It would take an interception inside the two-minute warning by Stephon Gilmore, but the Dallas Cowboys fought their way to a 20-17 win over the Los Angeles Chargers, getting to 4-2 and putting them right back in the mix for a playoff spot. L.A. had used all their timeouts, and the Landry shift would end the game.
This was a very close game, with a lot of mistakes by both teams. Flags were falling all over the field, over 20 between the two teams, and there were a lot of missed plays. But Dallas fought through adversity and got to the win. It showed a lot of resiliency.
The first two series of the game may have caused a lot of PTSD for Dallas fans as the Cowboys went backwards on their first possession, and the Chargers then drove quickly down the field to score easily. With the team down by seven right at the beginning of the game, we found ourselves facing the question of whether Dallas could play from behind.
Well, turned out they could. The answered the Los Angeles drive with a quick and efficient touchdown drive of their own, Dak Prescott started finding CeeDee Lamb, with a 23-yard reception on the second play of the series a highlight. They worked their way to the Chargers 18, but were facing a fourth and one after Tony Pollard’s third-down reception was ruled to have been just short of the line to gain. Prescott read the play beautifully, pulling the ball back and running untouched into the end zone. Yes, Virginia, that was a red zone score.
That knotted things at 7-7 in the first quarter, but neither team was able to do much before the very end of the first half. Dan Quinn’s defense started putting the clamps on Justin Herbert, and the return of Austin Ekeler was no real help. They even overcame multiple penalties to force punts. The Cowboys were much better moving the ball, gaining 207 yards in the first thirty minutes to just 132 for their opponent. But they ran into that red zone monster again, as Dak would get stuffed on a failed attempted to replicate the Philadelphia Eagles tush push at the 13.
But the defense would hold again, and the Cowboys would get the ball back at their own 29 with 59 seconds before halftime. They would move well again, making another trip to the red zone, but in an odd bit of clock management, Mike McCarthy elected not to take a last shot into the end zone with eight seconds left, instead letting the clock run down to :03 to trot out Brandon Aubrey for another of his automatic field goals and a 10-7 halftime lead. Lamb was the offensive star of the first half with 83 yards receiving, and Markquese Bell was a bit of a standout on defense.
However, the Chargers would get the ball after the half, and after Justin Herbert had been harassed into a lot of incompletions in the first half, they finally got him some protection and they made their own trip into the red zone. They would face their own fourth and one at the seven-yard line, but rather than go for it, Brandon Staley elected to try a pass, and DaRon Bland broke it up in the end zone to get the ball back for his team.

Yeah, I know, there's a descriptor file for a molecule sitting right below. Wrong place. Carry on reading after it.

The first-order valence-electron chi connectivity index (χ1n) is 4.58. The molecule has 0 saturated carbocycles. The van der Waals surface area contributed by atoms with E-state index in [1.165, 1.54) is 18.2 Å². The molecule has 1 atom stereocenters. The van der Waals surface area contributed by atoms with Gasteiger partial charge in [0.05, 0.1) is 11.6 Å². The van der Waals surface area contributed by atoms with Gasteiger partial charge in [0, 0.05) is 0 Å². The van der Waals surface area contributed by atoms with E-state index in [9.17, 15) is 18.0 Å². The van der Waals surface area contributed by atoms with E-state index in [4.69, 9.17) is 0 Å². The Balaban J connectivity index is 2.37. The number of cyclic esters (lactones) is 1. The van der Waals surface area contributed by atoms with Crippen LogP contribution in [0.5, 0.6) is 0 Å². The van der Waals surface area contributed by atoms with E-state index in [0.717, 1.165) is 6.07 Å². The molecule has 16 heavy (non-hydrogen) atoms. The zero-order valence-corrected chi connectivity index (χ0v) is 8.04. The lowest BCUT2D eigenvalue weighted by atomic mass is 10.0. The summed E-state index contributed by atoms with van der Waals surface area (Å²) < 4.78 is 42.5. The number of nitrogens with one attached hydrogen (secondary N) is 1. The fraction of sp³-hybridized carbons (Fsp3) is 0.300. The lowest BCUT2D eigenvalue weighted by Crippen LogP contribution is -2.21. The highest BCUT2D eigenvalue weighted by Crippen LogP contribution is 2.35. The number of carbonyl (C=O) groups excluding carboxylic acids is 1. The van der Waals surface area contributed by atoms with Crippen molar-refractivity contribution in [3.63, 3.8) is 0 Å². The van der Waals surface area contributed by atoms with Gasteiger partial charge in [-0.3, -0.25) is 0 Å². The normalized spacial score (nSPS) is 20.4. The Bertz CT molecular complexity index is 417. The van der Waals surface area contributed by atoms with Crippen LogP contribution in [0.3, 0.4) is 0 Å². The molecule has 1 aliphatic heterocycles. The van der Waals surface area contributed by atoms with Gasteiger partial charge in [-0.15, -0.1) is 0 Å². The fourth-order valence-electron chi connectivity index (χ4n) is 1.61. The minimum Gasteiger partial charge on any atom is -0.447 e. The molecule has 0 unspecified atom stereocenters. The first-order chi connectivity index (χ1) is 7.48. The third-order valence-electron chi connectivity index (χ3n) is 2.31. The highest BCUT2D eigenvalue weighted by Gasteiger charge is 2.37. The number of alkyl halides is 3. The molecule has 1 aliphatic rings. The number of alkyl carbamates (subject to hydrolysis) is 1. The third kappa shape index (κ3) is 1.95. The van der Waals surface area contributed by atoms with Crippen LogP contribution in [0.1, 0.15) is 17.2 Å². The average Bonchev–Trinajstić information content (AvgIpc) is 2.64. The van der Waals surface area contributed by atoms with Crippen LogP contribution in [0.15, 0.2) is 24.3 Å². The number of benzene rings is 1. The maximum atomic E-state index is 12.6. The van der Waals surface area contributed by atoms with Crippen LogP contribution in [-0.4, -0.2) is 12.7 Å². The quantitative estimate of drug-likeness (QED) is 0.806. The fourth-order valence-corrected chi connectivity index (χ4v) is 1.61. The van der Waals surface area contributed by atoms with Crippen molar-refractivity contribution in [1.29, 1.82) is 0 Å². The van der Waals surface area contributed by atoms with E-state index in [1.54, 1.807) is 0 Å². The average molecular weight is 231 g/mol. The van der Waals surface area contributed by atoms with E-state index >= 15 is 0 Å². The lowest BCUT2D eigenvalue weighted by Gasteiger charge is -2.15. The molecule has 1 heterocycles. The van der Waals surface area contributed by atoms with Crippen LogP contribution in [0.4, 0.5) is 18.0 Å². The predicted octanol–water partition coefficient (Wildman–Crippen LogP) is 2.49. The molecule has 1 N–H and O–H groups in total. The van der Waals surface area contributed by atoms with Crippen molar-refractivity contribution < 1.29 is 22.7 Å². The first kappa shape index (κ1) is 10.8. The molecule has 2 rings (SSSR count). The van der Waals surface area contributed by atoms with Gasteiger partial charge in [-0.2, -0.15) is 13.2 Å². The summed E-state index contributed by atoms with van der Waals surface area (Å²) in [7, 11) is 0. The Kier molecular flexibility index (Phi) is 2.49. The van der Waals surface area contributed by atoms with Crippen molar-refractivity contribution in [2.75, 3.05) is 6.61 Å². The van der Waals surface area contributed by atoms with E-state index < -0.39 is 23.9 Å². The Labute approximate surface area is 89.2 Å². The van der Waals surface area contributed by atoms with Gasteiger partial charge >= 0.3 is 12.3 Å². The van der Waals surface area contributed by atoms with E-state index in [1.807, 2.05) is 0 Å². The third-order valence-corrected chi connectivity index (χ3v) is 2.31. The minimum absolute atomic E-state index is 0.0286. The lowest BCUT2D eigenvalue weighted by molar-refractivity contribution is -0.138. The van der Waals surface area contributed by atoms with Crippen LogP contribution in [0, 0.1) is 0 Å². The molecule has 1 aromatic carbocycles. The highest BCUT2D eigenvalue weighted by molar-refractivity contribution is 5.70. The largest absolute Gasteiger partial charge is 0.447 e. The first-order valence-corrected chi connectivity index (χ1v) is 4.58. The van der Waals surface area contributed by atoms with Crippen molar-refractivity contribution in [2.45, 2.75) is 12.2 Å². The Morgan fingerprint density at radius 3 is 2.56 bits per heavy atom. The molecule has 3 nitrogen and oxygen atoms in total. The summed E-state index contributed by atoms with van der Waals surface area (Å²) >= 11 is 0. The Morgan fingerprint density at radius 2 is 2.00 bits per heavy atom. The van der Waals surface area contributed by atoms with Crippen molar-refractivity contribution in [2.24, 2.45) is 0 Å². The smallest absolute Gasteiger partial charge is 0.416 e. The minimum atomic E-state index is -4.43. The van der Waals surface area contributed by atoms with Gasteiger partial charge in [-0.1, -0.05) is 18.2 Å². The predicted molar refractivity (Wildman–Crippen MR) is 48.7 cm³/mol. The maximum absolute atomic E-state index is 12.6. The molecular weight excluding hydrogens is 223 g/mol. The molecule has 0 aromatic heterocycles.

It didn’t do much good, as the offense could do nothing and Bryan Anger had to punt from his own end zone, Los Angeles winding up with the ball at the Dallas 49 after the return. They would drive right back down the field before stalling at the six, and this time they would take a Cameron Dicker field goal to tie things up at 10-10 with 16:10 left to play in regulation.
The outcome of the game would have to rely on the passing game, as neither team was able to run effectively. Yet McCarthy kept calling runs and leaving Prescott facing third and long. That is asking a lot, but on the first play of the fourth quarter, Prescott looked like a certain Tony Romo in escaping what looked like a certain sack and found Pollard with the ball. Pollard did not just get the first down, he himself did a little Houdini action to break out of a tackle and wound up going 60 yards to set his team up at the LA 16-yard line. Lamb would get flagged for a hold, but make up for it with a catch that would give them first and goal from the three. Two plays later, Prescott would drop a dime to Brandin Cooks for his first touchdown as a Cowboys. It staked Dallas to a 17-10 lead with 11:19 left in the game, and just as important it was their second successful trip into the red zone in the game.
One thing that looked evident on the next Chargers possession was that this could have been a much tougher game for the Cowboys but for two factors: Herbert was often just off target with wide open receivers, and they were shooting themselves in the foot with multiple offensive holding penalties.
However, disaster struck on the ensuing Los Angeles punt, as the ball would appear to hit KaVontae Turpin, as his blocker was ridden back into him, but it didn’t. Jalen Tolbert thought it had, and wound up touching the ball first before the Chargers recovered it. Then a pass interference call on Stephon Gilmore set them up with first and goal at the five. They would have to go for it on fourth down, but Herbert would find Gerald Everett for the touchdown and the game would be tied again at 17 all, with 7:11 left to play.
This game was marred by multiple penalties by both teams, but double defensive holding calls on one play would keep the Cowboys drive from dying right away. Lamb would continue his outstanding game to keep things going on third down, Then Cooks would convert a third and nine in what was his best game of the season. They would be unable to get a touchdown, having to call on Aubrey again to take a 20-17 lead with 2:19 left in the game. LA had used all their timeouts, and it all came down to the Dallas defense not letting them go down to tie or win the game outright. That’s when Micah Parsons got a sack, then Stephon Gilmore got an interception. Game over.